THE path that had me contributing to the abrupt end of a Holocaust denier’s marriage started normally enough, with a request from a newspaper editor.
It was back in the early 1990s when I was working for a NSW regional newspaper. My boss wandered across with a newspaper clipping in his hand about a former Central Coast woman who’d married New Zealand’s richest man, Sir Frank Renouf, who was also Susan Rossiter/Peacock/Sangster/Renouf’s most recent ex.
“I don’t have a name, but it says she’s a countess from a former marriage to some Russian bloke and she grew up at The Entrance. It’s a long shot but do you think you could find who she is?” said the editor, who liked handing out little challenges.
“Sure,” I replied.
I was born on the Central Coast. My father and his father were born on the Central Coast. I knew what to do when the boss threw out a curly one. Which is why I rang the owner of a fish shop at The Entrance to see what he knew.
People, even ones who go on to become Countess Whatever or Lady Renouf, tend to have eaten good fish and chips in their childhood, particularly if they grow up at The Entrance where the fish shop was handed down through generations.
The fish shop owner, who knew me and my family, laughed when I called.
“Oh you’re talking about little Michele Mainwaring. Yep, my wife showed me the story. She’s gone up in the world, hasn’t she? She said her father was dead but he’s still alive. He still lives here,” he said.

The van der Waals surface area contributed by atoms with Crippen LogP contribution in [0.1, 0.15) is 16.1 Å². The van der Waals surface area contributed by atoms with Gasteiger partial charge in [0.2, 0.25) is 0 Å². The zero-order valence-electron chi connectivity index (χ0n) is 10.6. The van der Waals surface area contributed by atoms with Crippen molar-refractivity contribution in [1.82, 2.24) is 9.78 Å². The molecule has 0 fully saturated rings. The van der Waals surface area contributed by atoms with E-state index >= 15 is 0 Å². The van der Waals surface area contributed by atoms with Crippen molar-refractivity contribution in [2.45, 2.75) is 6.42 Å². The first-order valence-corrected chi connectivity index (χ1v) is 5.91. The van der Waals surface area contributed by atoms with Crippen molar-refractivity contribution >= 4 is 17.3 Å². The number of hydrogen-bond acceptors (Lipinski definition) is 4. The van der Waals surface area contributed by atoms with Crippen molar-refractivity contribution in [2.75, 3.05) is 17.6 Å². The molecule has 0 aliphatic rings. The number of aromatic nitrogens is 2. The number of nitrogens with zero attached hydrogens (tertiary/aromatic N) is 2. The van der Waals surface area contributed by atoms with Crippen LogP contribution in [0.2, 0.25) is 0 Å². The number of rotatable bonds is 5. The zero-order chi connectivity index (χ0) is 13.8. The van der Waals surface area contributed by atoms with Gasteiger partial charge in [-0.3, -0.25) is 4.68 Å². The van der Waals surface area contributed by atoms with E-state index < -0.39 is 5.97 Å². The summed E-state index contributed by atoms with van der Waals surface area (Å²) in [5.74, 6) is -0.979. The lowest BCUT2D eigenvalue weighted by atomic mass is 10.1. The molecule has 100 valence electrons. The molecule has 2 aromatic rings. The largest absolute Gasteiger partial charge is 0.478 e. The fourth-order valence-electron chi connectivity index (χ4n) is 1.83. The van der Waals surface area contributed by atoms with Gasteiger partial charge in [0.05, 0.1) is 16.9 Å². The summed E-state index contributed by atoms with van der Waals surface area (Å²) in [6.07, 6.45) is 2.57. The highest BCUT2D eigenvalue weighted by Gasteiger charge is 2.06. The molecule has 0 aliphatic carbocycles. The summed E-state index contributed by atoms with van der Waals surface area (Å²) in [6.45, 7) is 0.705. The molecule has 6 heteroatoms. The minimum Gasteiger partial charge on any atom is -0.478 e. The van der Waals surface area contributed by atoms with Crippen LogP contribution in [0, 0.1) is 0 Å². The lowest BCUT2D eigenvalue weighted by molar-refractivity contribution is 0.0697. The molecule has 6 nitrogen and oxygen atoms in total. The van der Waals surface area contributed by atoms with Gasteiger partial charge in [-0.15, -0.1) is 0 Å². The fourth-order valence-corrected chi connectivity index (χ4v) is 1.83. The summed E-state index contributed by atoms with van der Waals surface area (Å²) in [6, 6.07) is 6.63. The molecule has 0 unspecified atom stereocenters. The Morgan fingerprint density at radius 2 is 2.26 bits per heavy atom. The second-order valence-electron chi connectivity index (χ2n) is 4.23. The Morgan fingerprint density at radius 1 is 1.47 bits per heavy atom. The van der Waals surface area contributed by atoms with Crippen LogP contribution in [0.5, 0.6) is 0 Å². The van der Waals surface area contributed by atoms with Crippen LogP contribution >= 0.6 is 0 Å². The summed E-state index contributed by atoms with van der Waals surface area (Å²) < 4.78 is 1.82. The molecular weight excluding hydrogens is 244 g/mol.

I nearly fell off my chair, but an hour or so later I was sitting in the living room of Arthur Mainwaring’s house at The Entrance having a cup of tea with his second wife, after talking with him on the phone before he headed off to work as a truckie.
He’d seen the weekend article in which his daughter said he was dead. It didn’t particularly surprise or bother him.
“Well, the rich are different,” he said.
I wrote an article about Michele Mainwaring, then 44, her still-living truckie father from The Entrance, and her rather more ordinary background than the title Countess Griaznoff, and her very posh British accent, suggested.
It ran and other media picked up on the oddness of a woman stuffing up whether her father was dead or not. There were also questions about her former husband’s alleged White Russian aristocratic lineage. Suddenly Frank Renouf, then 72, announced the brand new marriage of six weeks was over. I felt a touch guilty.
It wasn’t until 2004 that I spoke with Lady Michele Renouf and admitted my part in the end of her marriage. She wasn’t at all perturbed about the divorce – she got a fancy title out of it – or discovering her father wasn’t the late Arthur Mainwaring after all.
“I was in London, he was in Australia and had cancer, and when I was told he had died, I believed it. He died not long after that,” she said.
As for Frank Renouf, she said: “Certainly Francis was devastated by it because the media depicted me as a liar and a gold-digger. An old gentleman does not like to be depicted as being made a fool of. Francis was always a bit pompous.”